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Peter of Amsterdam by  James Otis

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Peter of New Amsterdam
by James Otis
The story of the Dutch colony at New Amsterdam, through the eyes of the young lad Peter. Relates its settlement by the West India Company under the leadership of Peter Minuit, their transactions with the Indians including the purchase of the island of Manhattan, their overthrow of the Swedish forts to the south, and their surrender to English forces in 1664. The portrait of the contrasting figures of Peter Minuit and Peter Stuyvesant enlivens the narrative. Numerous black and white illustrations complement the text.  Ages 8-10
150 pages $9.95   

 

 

UNJUST COMMANDS

IT would be useless for me to try to tell you all with which our people charged Master Kieft before he had been in New Amsterdam a year. It is better I should spend any time relating what he did which cost the [89] lives of so many white men, for to his door may be laid much of the suffering which we knew while he ruled over us, although we were in the meanwhile called upon to answer for the crime of the negroes who had killed the Indian, as I have told you.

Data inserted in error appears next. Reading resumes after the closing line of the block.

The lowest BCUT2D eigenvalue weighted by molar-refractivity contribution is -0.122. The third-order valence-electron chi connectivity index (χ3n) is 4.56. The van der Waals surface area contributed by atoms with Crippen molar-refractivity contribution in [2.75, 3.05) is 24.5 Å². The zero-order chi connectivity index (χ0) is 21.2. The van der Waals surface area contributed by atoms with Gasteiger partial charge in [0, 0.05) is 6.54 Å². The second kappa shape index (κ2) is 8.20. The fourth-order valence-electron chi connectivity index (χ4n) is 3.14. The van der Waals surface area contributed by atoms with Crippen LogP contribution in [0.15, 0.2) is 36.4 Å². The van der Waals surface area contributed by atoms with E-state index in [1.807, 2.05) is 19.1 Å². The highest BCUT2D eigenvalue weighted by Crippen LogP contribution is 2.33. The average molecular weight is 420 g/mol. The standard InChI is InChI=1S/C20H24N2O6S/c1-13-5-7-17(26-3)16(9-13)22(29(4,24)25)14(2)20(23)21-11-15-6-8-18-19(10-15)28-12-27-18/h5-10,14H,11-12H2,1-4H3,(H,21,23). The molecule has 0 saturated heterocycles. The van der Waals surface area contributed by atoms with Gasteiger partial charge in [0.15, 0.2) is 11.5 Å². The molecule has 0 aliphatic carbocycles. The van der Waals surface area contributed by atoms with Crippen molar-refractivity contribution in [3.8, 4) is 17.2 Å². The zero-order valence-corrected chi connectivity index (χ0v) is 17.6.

First let me say, that on a certain morning, very shortly after Master Kieft came among us, we found posted on the trunks of trees, on rocks, and on the corners of the houses, written notices, signed by the new Director, stating that whosoever traded with the Indians, save while doing so at the command of the West India Company, should suffer death; and that the Company's servants must begin work at a certain hour very shortly after daybreak, and not cease labor until sunset.


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Also, among many other things, it was declared that the Indians themselves should pay a certain amount of wheat, wampum, or furs toward the support of the soldiers employed by the Company in different parts of the country.

There were many matters in these written notices [90] that it is not necessary for me to speak about. The last was that which caused us the most trouble, for the Indians openly refused to obey any such command, and Master Kieft went so far as to hang four whom he accused of trying to persuade others of their tribe not to do as he had ordered.

Now you can well fancy that such cruel acts served to make enemies of those Indians who had been our friends.





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